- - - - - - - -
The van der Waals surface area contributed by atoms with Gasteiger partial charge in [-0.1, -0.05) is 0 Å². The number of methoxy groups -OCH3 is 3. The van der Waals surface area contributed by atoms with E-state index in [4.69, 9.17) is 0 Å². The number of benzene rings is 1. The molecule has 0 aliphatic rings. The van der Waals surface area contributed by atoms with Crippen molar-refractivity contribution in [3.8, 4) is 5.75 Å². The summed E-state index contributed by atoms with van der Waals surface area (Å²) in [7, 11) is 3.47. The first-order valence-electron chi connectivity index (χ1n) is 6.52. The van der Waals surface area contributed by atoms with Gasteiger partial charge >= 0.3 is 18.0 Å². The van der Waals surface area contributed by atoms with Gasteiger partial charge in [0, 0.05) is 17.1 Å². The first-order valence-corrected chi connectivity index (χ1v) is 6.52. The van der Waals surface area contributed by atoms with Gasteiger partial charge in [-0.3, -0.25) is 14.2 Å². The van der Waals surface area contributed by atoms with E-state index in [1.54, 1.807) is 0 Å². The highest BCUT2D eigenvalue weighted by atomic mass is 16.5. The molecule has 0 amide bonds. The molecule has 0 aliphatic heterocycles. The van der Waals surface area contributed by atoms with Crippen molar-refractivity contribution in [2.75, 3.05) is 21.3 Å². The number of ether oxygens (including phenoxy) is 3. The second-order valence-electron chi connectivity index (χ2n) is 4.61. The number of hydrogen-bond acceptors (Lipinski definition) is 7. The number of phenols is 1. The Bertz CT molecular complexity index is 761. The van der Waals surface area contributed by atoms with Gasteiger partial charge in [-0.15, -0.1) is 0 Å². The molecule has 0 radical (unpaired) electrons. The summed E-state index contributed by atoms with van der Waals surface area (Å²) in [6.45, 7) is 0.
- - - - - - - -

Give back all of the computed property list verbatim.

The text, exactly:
The van der Waals surface area contributed by atoms with Gasteiger partial charge in [-0.1, -0.05) is 0 Å². The number of methoxy groups -OCH3 is 3. The van der Waals surface area contributed by atoms with E-state index in [4.69, 9.17) is 0 Å². The number of benzene rings is 1. The molecule has 0 aliphatic rings. The van der Waals surface area contributed by atoms with Crippen molar-refractivity contribution in [3.8, 4) is 5.75 Å². The summed E-state index contributed by atoms with van der Waals surface area (Å²) in [7, 11) is 3.47. The first-order valence-electron chi connectivity index (χ1n) is 6.52. The van der Waals surface area contributed by atoms with Gasteiger partial charge >= 0.3 is 18.0 Å². The van der Waals surface area contributed by atoms with Gasteiger partial charge in [0, 0.05) is 17.1 Å². The first-order valence-corrected chi connectivity index (χ1v) is 6.52. The van der Waals surface area contributed by atoms with Gasteiger partial charge in [-0.3, -0.25) is 14.2 Å². The van der Waals surface area contributed by atoms with E-state index in [1.54, 1.807) is 0 Å². The highest BCUT2D eigenvalue weighted by atomic mass is 16.5. The molecule has 0 amide bonds. The molecule has 0 aliphatic heterocycles. The van der Waals surface area contributed by atoms with Crippen molar-refractivity contribution in [2.75, 3.05) is 21.3 Å². The number of ether oxygens (including phenoxy) is 3. The second-order valence-electron chi connectivity index (χ2n) is 4.61. The number of hydrogen-bond acceptors (Lipinski definition) is 7. The number of phenols is 1. The Bertz CT molecular complexity index is 761. The van der Waals surface area contributed by atoms with Gasteiger partial charge in [-0.15, -0.1) is 0 Å². The molecule has 0 radical (unpaired) electrons. The summed E-state index contributed by atoms with van der Waals surface area (Å²) in [6.45, 7) is 0.